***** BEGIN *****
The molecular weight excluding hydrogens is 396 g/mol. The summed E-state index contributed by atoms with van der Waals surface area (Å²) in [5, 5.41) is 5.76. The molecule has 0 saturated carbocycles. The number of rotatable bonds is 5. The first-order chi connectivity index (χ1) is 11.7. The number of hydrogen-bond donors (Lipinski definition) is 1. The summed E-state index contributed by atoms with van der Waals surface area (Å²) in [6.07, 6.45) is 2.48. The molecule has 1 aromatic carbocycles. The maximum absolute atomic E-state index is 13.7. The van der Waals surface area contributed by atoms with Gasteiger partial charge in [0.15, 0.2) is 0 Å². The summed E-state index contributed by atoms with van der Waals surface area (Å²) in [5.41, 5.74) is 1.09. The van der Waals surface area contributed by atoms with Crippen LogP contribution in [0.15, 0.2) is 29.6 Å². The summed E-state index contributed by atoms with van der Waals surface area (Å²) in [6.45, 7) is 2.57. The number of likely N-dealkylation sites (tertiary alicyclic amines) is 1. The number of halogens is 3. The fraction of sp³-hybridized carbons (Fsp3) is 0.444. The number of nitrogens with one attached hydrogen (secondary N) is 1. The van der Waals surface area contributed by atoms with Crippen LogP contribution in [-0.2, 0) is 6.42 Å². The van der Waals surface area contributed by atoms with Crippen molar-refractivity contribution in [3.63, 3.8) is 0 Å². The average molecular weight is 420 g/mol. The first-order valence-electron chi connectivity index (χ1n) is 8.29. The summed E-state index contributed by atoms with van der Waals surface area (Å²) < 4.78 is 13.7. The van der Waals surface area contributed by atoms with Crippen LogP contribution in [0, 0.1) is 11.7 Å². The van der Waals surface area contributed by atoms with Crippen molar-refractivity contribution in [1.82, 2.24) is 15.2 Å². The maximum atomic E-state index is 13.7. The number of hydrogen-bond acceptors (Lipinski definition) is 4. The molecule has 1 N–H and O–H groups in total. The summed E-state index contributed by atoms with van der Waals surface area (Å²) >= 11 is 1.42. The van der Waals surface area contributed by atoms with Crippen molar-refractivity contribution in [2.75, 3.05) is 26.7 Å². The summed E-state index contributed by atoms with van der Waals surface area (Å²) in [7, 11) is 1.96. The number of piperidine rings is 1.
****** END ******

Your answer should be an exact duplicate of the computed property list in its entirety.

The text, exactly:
The molecular weight excluding hydrogens is 396 g/mol. The summed E-state index contributed by atoms with van der Waals surface area (Å²) in [5, 5.41) is 5.76. The molecule has 0 saturated carbocycles. The number of rotatable bonds is 5. The first-order chi connectivity index (χ1) is 11.7. The number of hydrogen-bond donors (Lipinski definition) is 1. The summed E-state index contributed by atoms with van der Waals surface area (Å²) in [6.07, 6.45) is 2.48. The molecule has 1 aromatic carbocycles. The maximum absolute atomic E-state index is 13.7. The van der Waals surface area contributed by atoms with Gasteiger partial charge in [0.15, 0.2) is 0 Å². The summed E-state index contributed by atoms with van der Waals surface area (Å²) in [5.41, 5.74) is 1.09. The van der Waals surface area contributed by atoms with Crippen LogP contribution in [0.15, 0.2) is 29.6 Å². The summed E-state index contributed by atoms with van der Waals surface area (Å²) in [6.45, 7) is 2.57. The number of likely N-dealkylation sites (tertiary alicyclic amines) is 1. The number of halogens is 3. The fraction of sp³-hybridized carbons (Fsp3) is 0.444. The number of nitrogens with one attached hydrogen (secondary N) is 1. The van der Waals surface area contributed by atoms with Crippen LogP contribution in [-0.2, 0) is 6.42 Å². The van der Waals surface area contributed by atoms with Crippen molar-refractivity contribution in [3.63, 3.8) is 0 Å². The average molecular weight is 420 g/mol. The first-order valence-electron chi connectivity index (χ1n) is 8.29. The summed E-state index contributed by atoms with van der Waals surface area (Å²) < 4.78 is 13.7. The van der Waals surface area contributed by atoms with Crippen LogP contribution in [0, 0.1) is 11.7 Å². The van der Waals surface area contributed by atoms with Crippen molar-refractivity contribution in [1.82, 2.24) is 15.2 Å². The maximum atomic E-state index is 13.7. The number of hydrogen-bond acceptors (Lipinski definition) is 4. The molecule has 1 N–H and O–H groups in total. The summed E-state index contributed by atoms with van der Waals surface area (Å²) >= 11 is 1.42. The van der Waals surface area contributed by atoms with Crippen molar-refractivity contribution in [2.75, 3.05) is 26.7 Å². The summed E-state index contributed by atoms with van der Waals surface area (Å²) in [7, 11) is 1.96. The number of piperidine rings is 1.